Arizona: Visionary

Why?  Because we don't have daylight savings time.  I have argued for years that DST may have made sense when electricity demand was driven by lighting, but air conditioning actually reverses the equation, putting people at home during more of the cooling hours.   The Liberty Papers links to a study with similar results:

Our main finding is that"”contrary to the policy's intent"”DST increases residential electricity demand. Estimates of the overall increase are approximately 1 percent, but we find that the effect is not constant throughout the DST period. DST causes the greatest increase in electricity consumption in the fall, when estimates range between 2 and 4 percent. These findings are consistent with simulation results that point to a tradeoff between reducing demand for lighting and increasing demand for heating and cooling. We estimate a cost of increased electricity bills to Indiana households of $9 million per year. We also estimate social costs of increased pollution emissions that range from $1.7 to $5.5 million per year. Finally, we argue that the effect is likely to be even stronger in other regions of the United States.


  1. Philip:

    I would still rather have more daylight as most of my hobbies involve me getting out of my house. The more hours of sunlight left after the workday is over, the more I get to enjoy my hobbies. I realize that I am not an average American in this regard though. Someone has to advocate for DST!

  2. Craig:

    I spent the weekend down in the country about an hour south of Buffalo and thus had to commute back into town at 6am this morning. It's still deep winter up here, of course, and by last weekend it had only just started getting light at that time. Now, thanks to DST on steroids, it's pitch dark. Heavy traffic is coming at you from all sides in the blackness and tiny children walk to school and wait for the bus -- and they're damned hard to see. And the extra AC you talk about equates to the extra heat we have to use in the morning here as we get up before the Sun. Brilliant, just brilliant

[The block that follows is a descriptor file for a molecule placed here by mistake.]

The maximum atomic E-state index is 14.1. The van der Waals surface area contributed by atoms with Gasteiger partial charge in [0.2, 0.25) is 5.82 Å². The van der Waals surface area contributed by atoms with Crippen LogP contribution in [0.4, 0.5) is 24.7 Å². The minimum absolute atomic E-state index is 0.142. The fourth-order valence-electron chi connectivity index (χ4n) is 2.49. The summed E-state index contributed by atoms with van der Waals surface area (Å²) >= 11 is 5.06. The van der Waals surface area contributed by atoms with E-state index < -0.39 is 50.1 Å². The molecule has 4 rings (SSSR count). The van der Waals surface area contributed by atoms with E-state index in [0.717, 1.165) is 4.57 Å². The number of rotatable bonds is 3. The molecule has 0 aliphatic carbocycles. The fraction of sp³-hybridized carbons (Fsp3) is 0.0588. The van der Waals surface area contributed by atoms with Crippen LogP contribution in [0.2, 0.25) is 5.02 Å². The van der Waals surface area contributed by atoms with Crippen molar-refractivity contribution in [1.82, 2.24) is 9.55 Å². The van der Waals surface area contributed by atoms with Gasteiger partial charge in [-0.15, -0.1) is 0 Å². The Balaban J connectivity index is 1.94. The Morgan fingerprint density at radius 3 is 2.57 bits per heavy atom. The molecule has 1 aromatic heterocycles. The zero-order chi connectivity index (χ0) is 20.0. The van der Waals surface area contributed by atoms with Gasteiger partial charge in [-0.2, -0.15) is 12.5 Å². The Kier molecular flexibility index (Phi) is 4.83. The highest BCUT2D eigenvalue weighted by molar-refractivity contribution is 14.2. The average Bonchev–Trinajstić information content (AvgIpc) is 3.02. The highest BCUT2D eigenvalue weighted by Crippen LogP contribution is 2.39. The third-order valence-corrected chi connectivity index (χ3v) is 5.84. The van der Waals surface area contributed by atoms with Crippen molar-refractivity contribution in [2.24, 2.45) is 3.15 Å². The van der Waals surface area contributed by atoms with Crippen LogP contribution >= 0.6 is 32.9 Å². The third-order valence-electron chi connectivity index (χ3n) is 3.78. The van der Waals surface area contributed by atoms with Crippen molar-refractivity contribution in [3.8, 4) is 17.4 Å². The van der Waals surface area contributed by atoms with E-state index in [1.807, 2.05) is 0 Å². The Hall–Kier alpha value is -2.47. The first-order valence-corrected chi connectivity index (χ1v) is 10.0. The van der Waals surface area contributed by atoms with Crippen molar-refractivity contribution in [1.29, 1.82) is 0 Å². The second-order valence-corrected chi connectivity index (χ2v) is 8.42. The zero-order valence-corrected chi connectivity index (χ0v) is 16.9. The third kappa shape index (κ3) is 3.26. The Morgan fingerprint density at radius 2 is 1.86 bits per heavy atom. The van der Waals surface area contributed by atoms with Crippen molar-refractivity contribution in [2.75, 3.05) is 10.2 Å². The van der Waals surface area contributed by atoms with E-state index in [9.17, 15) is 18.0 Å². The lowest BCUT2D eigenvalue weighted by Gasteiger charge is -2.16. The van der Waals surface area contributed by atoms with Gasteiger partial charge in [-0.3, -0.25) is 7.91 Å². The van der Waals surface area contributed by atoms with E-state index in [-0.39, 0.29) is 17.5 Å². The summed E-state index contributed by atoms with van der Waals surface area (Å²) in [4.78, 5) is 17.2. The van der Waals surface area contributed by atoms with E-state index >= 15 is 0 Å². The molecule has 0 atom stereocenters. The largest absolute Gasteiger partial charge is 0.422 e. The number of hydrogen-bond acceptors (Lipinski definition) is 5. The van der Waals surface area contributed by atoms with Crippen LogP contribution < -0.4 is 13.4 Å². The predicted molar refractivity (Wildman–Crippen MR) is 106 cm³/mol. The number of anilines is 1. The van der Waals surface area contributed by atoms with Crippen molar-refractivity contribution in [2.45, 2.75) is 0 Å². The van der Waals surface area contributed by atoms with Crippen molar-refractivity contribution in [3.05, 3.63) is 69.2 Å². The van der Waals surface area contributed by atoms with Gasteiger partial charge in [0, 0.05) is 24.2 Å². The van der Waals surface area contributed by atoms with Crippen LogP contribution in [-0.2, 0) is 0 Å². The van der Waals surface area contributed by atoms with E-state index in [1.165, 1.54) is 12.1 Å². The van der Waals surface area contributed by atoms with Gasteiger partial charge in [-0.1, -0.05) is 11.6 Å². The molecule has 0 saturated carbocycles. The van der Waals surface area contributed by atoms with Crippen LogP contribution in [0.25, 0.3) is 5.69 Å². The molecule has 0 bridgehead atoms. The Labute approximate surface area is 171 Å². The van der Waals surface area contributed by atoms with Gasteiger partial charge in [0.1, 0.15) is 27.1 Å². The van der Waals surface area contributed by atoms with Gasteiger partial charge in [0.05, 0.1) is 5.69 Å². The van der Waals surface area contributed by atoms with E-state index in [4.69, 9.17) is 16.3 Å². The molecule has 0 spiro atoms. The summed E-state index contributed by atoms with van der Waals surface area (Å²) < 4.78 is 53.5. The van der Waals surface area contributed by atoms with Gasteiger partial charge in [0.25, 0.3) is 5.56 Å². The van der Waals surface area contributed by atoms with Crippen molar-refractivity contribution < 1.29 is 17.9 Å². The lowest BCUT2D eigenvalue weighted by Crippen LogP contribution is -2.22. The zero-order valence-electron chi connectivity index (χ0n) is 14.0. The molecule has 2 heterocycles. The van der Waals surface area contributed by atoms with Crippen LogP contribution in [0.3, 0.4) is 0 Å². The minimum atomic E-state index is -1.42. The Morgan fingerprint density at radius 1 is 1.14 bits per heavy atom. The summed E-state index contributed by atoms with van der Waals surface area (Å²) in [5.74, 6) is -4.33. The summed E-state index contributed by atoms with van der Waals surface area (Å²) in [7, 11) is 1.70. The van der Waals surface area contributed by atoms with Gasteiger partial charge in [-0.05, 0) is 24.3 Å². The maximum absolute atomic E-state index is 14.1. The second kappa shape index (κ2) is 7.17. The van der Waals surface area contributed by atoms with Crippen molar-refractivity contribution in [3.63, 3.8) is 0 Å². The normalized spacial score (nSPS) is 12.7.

3. David W.:

    I was in Indiana for school, and I found it particularly irritating - they were doing it right until just recently! They changed it for 'economic' reasons; I think mainly the state government wanted to appear to be doing something but avoid doing anything particularly significant.

    On Philip's point - I wouldn't mind if the sun wasn't overhead until 1; it's just the change that gets my goat. Fortunately, Congress seems to be moving toward year round DST, so maybe someday I can get away without changing my clocks.

  4. EvilRedScandi:

    Daylight Savings Time sucks so hard it has an event horizon.

  5. Mike:

    I don't believe DST saves energy.

    I do believe that it gives people an extra hour of daylight in the evening for outdoor activities. In that case, that should make DST year round.

  6. Jens Fiederer:

    The whole idea that government can affect the number of hours of daylight by fiddling with the reporting of time is repugnant to me.

    It also leads to problems occasionally, as when a customer wanted an important but time-consuming process scheduled at 2:30am every night (they were able to set this themselves in a configuration screen) and then complained to us that it never ran - on a night that never HAD a 2:30am!

    What is wrong with businesses just declaring their own summer hours if they so wish? They do ANYWAY sometimes!